ment has never required people to buy any ness services; chronic disease management;
good or service as a condition of lawful resi- pediatric services; and dental and vision care

for children.28 The secretary of HHS is given it forbids the use of liens or levies to collect
the authority to define the meaning of those the penalties. However, the IRS is nothing if
terms and ultimately to set the minimum not resourceful. Already, IRS deputy com-
benefits package.29 That process is ongoing, missioner Steven Miller has said that the
as an Institute of Medicine committee con- IRS may withhold tax refunds to individu-
siders whether to mandate the inclusion of als who fail to comply with the mandate.34
benefits such as autism treatment or in vitro And, because money is fungible, the IRS
fertilization.30 could simply apply part of your regular tax
In addition, plans must meet the new in- payments toward the mandate penalty, and
surance regulatory requirements below. then penalize you for failing to pay those
Unlike previous versions of the bill, how- regular taxes in full.
ever, individuals who currently have insur- Interestingly, the law may have created
ance are grandfathered in, meaning they will the worst of both worlds, a mandate that
not have to change their current insurance is costly and violates individual liberty, but
to meet the new minimum benefit.31 They one that is still weak enough that it may be
will even be able add a spouse or children cheaper for many individuals to pay the pen-
to the plan without changing. While clearly alty than to purchase insurance. As a result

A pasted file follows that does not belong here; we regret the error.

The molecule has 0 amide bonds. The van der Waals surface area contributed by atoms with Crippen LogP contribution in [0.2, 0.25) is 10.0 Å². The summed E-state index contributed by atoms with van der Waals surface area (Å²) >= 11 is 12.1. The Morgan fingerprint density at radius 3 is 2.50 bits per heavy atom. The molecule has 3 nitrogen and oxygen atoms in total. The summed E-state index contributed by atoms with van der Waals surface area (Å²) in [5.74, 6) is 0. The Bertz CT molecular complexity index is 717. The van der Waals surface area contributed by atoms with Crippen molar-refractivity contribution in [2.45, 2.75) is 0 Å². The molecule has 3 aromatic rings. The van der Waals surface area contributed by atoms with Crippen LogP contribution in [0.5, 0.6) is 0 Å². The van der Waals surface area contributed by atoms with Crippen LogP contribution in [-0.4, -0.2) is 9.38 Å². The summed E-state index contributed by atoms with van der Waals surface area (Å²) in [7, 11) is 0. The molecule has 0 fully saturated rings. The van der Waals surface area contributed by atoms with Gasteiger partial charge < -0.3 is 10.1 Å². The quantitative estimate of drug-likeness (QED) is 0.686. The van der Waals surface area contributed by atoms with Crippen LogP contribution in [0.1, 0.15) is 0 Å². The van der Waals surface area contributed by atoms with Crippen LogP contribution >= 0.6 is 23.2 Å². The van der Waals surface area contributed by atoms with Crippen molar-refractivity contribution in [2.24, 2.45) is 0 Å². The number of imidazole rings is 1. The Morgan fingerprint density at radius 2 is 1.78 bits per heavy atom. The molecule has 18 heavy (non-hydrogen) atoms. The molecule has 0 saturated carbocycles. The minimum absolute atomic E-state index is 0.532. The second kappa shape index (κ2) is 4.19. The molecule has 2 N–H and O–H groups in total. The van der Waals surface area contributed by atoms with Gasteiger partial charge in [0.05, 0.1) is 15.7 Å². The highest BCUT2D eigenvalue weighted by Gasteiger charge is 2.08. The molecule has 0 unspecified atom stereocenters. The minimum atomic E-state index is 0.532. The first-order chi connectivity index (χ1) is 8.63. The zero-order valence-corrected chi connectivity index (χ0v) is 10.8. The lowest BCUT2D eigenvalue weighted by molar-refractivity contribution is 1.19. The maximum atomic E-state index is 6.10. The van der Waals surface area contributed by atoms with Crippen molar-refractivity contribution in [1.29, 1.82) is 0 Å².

an improvement over earlier versions, this it may fall far short of its proponents’ goal
does not necessarily mean that people will of bringing young and healthy individuals,
be able to keep their current plan. In partic- who today frequently forego insurance, into
ular, making changes to their current plan the insurance pool. The Congressional Bud-
will end the plan’s grandfathered status, and get Office, in fact, estimates that the penal-
would require that individuals bring their ties from individuals failing to comply with
plan into compliance with the full range of the mandate will generate $17 billion be-
federal mandates and requirements, even if tween 2014 and 2019.35 And according to a
those additional mandates make the new RAND Corporation study, those remaining
plan more expensive or include benefits that uninsured after implementation are likely
the individual does not want. What changes to be younger and healthier as a group than
meet the threshold to end grandfathered today’s uninsured.36 Massachusetts’s expe-
status will be determined by the secretary of rience with an individual mandate yielded
HHS.32 just such a result. Slightly more than 35
Regardless of what federal regulators percent of that state’s remaining uninsured
eventually decide, the grandfathering of are between the ages of 18 and 25, and more
current plans may be short-lived. That is be- than 60 percent are under the age of 35.37
cause, aside from spouses and children, in- Before the mandate, those between the ages
surers will not be able to continue enrolling of 18 and 25 made up roughly 30 percent
new customers in the noncomplying plans. of the uninsured, suggesting that the young
As a result, insurers may stop offering these (and presumably healthier) are less likely to
plans. Over time, the vast majority of non- comply with the mandate.38
complying plans will simply fade away. Indeed, evidence suggests that Massa-
There has been some dispute over the chusetts residents are increasingly “gaming”
More than government’s ability to enforce the man- the system: purchasing insurance when they
two-thirds of date. While the law imposes penalties for know they are going to use health care ser-
failure to comply and authorizes the IRS vices, then dropping it when they no longer
companies could to collect those penalties (indeed, the IRS need it. In 2009 alone, 936 people signed
be forced to is expected to hire as many as 11,800 ad- up for coverage with Blue Cross and Blue